Domestic Issues of the 1970s

Topics: Energy development, Unemployment, Inflation Pages: 11 (3717 words) Published: October 2, 2005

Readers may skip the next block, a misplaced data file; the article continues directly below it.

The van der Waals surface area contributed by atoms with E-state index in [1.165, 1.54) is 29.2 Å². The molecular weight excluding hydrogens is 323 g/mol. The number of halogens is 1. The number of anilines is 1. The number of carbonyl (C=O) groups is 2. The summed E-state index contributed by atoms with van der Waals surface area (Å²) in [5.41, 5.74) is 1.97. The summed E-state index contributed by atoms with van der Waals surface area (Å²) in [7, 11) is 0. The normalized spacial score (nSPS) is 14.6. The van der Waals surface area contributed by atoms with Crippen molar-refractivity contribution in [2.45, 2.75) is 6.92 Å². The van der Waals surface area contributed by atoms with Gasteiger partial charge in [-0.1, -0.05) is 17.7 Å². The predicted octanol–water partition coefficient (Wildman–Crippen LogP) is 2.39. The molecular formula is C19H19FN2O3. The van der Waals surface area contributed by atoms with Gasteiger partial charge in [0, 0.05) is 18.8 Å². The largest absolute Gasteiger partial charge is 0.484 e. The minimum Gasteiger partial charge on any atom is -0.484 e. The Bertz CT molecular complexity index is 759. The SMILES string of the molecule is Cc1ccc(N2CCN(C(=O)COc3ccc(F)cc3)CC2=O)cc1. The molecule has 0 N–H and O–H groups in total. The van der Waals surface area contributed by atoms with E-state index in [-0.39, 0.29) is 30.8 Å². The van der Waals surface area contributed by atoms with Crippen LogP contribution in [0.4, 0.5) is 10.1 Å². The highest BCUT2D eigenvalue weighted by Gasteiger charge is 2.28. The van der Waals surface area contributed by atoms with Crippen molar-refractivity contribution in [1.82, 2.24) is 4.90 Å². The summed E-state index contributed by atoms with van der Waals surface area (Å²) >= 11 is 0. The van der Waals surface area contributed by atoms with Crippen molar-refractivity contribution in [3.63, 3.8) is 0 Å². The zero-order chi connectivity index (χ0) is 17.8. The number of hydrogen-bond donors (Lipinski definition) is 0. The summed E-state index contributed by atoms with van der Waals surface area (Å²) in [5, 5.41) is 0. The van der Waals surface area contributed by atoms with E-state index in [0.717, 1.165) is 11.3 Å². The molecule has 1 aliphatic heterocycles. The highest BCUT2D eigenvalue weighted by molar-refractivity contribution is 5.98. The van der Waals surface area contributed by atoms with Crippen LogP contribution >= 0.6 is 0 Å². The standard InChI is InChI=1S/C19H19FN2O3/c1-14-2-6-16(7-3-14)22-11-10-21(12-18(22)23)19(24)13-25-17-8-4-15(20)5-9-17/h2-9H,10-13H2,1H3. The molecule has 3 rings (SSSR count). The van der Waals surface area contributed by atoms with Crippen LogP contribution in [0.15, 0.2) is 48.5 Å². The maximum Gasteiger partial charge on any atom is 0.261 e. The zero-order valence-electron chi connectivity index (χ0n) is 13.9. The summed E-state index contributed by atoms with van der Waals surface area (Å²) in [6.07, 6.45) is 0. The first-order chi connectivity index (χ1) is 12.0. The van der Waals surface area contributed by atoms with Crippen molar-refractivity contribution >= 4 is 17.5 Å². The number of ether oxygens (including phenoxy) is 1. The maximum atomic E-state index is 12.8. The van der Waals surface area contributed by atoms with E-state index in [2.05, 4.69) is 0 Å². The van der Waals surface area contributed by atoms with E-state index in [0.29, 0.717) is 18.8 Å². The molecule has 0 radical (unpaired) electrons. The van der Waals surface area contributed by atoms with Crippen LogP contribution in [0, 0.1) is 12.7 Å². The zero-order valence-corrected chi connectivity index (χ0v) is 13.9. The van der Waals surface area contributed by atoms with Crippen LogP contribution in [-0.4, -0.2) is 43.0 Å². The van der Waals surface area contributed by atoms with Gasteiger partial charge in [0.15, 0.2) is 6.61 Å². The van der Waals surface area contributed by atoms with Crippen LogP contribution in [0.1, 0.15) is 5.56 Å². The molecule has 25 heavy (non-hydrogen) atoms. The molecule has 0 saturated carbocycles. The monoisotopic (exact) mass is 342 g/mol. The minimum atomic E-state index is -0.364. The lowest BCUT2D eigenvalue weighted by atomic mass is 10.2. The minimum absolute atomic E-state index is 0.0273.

The 1970s were a time of confusion and revolution in the United States. Integration finally prevailed in the public school system, with the major incident being in Little Rock, Arkansas. The United States went through an extreme energy crisis in the 1970s. Both Welfare and Social Security went through drastic reform policies throughout the decade. In addition, the U.S. economy fluctuated throughout the decade creating both good and bad times for many, as inflation rates hit an all-time high. The 1970s was an extremely influential decade in America's history, and one that helped to shape following decades. The 1970s were a time of new advancements and turmoil in the world of education. One of the most influential progressions in education was the further implementation of desegregation in schools. In Prince George's County, Maryland, on the eastern border of Washington, DC, school desegregation, which in theory should have been an easy task, took twenty years for the county school board to devise a plan that met federal court and Department of Health, Education and Welfare standards. The process was overtly complicated by racist attitudes throughout the county, segregated housing patterns and the "white flight" trend, in which white persons left predominately black areas for more affluent suburbs. The history of the Prince George's scandal goes back to the Brown v. Board of Education of 1954 court ruling in which the theory of "separate but equal facilities" did not apply to public education. However, in compliance with an 1872 Maryland law which required separate education for blacks and whites, the entire school system for the county was segregated—students, buses and even teachers. After the Brown v. Board of Education of 1954 case, the Maryland school board required all superintendents to submit an "effective date" in which the desegregation would occur. William Schmidt, superintendent of the Prince George's County school board, stated that the school system would operate the same for the next school year as the present year. This same statement was repeated through the 1964-65 school year, when a "freedom of choice" plan was put into effect, in which the student, with parental demands and board approval, could choose which school they would attend. The Prince George's County school system operated this way until the Department of Health, Education and Welfare demanded immediate desegregation between 1965 and 1971. If the system did not desegregate, they risked losing federal funding for the district. During the late 1960s and early 1970s, Prince George's County continued to struggle to meet the Department of Health, Education and Welfare's guidelines. In 1971, Prince George's County lost its battle with the Department of Health, Education and Welfare, when the Department initiated noncompliance proceeding against the school system and found it to be noncompliant. Also in 1971, a group of black parents, led by Sylvester Vaughns, decided to sue the Prince George's County school board for not complying with the Civil Rights Act of 1964. Judge Frank Kaufmann found the school system guilty of illegally segregating blacks and ordered the county to devise a new busing plan to achieve racial balance. The plan had to be in effect by 29 January 1973. The plan, surprisingly, went extremely smoothly, with many schools welcoming the new students. Newsweek reported, "youngsters arriving at the Seat Pleasant Elementary School were draped with Hawaiian leis, while new arrivals at Greendale Elementary were handed pencils embossed ‘Welcome to Greendale Schools.'" Of course, with something this drastic, there is bound to be protests, but it was not as bad as expected. The Prince George's County district has stayed desegregated since 1973 at Department of Health, Education and Welfare standards. Although most desegregation scandals took place in the South, the North had its own issues to work out in desegregation. During the early 1970s,...
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